The Fighter | David O. Russell, 2010
Tell me if you’ve heard this one before: a down-on-his-luck fighter must rise from his crappy life and not listen to the naysayers to become an underdog favorite and win the world championship. You have, haven’t you? Haven’t we all heard it? For sure, many times before. On the Waterfront, Rocky, Raging Bull, Cinderella Man, Rocky Balboa, all have the same story. Some of these are classics, but that does not mean that the story has not become stale. But every once in a while, a story that should be in moratorium becomes fresh again when a different focus is introduced, and a talented director gets involved. Many didn’t think David O. Russell’s The Fighter was going to be that movie. After being in production for so long, undergoing various script changes, being abandoned by Darren Aronofsky, Brad Pitt, and Edward Norton, and since it was a rather different kind of movie for O. Russell, things weren’t looking up. But in the end, after a quiet production, the world got to see it. And although it has its flaws, it is a breath of fresh air for the sub-genre.
The Fighter tells the story of real-life boxer “Irish” Mickey Ward (Mark Wahlberg), from his beginnings as a fighter being used as a “stepping stone” for other fighters to his first championship fight against Shea Neary. But that is not really what this movie is about, at least for the first hour. During that time, it focuses on Ward and his relationship with his family and all those that are helping him with his career. His brother and trainer, Dickey Eklund (Christian Bale), is famous in their hometown of Lowell, Massachusetts because he knocked down Sugar Ray Leonard once. Since then, he has become a crack addict, and HBO is making a documentary about him and his drug problems. His mother and manager (Melissa Leo) is overbearing, loud, obnoxious, and wants to control everything about his life. His other trainer Mickey O’Keefe (played by the real life Mickey O’Keefe) hates Dickey because he is always in trouble with the law and never shows up for training. Oh, and he has seven sisters that share the same qualities as the mom.
But things change when Charlene (Amy Adams) walks into Mickey’s life. She is a tough and loud bar tender that falls for him. Once she sees what his situation with his family is like, she pushes him to get away from them. But he doesn’t really want to do that. He loves his them too much to leave them behind. And so, from then on, he will struggle with the decision of moving on from his life in Lowell and looking out for his career and his future with Charlene. And it all leads to the final forty minutes, which is your usual underdog story.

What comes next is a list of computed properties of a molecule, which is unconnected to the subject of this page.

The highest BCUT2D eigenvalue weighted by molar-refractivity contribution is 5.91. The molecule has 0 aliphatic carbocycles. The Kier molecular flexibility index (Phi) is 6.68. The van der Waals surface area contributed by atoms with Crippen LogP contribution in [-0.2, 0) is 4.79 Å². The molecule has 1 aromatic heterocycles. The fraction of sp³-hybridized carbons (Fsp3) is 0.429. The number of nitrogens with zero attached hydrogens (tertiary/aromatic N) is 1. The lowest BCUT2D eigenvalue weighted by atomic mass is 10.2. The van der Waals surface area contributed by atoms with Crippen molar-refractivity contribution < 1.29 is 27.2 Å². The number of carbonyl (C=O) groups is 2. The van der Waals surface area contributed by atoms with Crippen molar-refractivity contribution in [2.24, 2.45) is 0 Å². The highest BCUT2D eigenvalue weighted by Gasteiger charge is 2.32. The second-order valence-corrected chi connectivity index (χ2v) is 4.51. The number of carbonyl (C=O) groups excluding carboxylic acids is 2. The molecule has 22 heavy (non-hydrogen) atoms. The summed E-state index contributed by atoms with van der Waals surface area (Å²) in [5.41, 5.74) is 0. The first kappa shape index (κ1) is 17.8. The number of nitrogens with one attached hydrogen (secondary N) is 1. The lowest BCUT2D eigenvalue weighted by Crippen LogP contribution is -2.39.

The one problem that the movie has, and the only thing that keeps it from being in my top 10 of the year is the script. The first half of the movie is a compelling character study of a man who must decide what is best for him: his family that may be killing his future, or a great career and spending his life with the woman he loves. That part is filled with fantastically written characters, and great dialogue. But then it turns into just another boxing movie. This part could have killed the whole thing, but the greatness of the real story and what David O. Russell brought to it, it was saved.
O. Russell brought his usual stylishness to the movie, and it works perfectly. He makes the movie feel energetic and it got me pretty involved with what was happening on the screen. I loved how he didn’t turn it into an inspirational story. There is no “Eye of the Tiger” moment, not bombastic music playing after every victory, nothing that would make the movie go into cheesy territory. Also, the way he worked with his actors and shot their scenes made for even more interesting character development. His choice of Hoyte Van Hoytema (of Let the Right One In fame) was interesting, as his images never got in the way and it only helped me get more into the movie. Now, I did not like too much how the both of them shot the fight scenes, the video look was actually kind of distracting, in the same way that the HBO PPV look of the final scene in Rocky Balboa irked many. It didn’t bother me in that movie, but here, were it not for the story, it would have killed me.
And the cast, oh my god, the cast. O. Russell did a fantastic job of getting the best out of his them. Whalberg gives his best performance, and it is one of the most underrated of the year. It might seem like he is just playing Mark Wahlberg again, but this is a very internal, very physical performance, and he knocked it out of the park. Melissa Leo is so fantastic as the very over-the-top mother. If you think she is just chewing scenery, word has it that she actually toned it down from her true-life counter part. Can you imagine meeting her? Amy Adams shows that she’s no one trick pony and she can play a tough character just as well as a Disney princess. She is my favorite of the two female leads. Mickey O’Keefe is great as well. Maybe when he got on the set his brain made him see as if he was once again doing what he did all those years ago. And finally Christian Bale. Everyone is great and all, but he acts circles around them. First off, he lost nearly as much weight as when he made The Machinist. Also, he got the charisma of the real Dickey down to a tee, as well as the body language of a person who has been addicted to crack for a long time. It’s a great performance, he steals every scene he is in, and hopefully he’ll win an Oscar for this.
Thanks to the work of David O. Russell, the performances (particularly Bale’s), and the awesomeness of the story, The Fighter is able to overcome a movie-destroying second half to become one of the most thoughtful and exciting movies of the year. It’s unlikely that it will end up in my top 10, but I still loved it.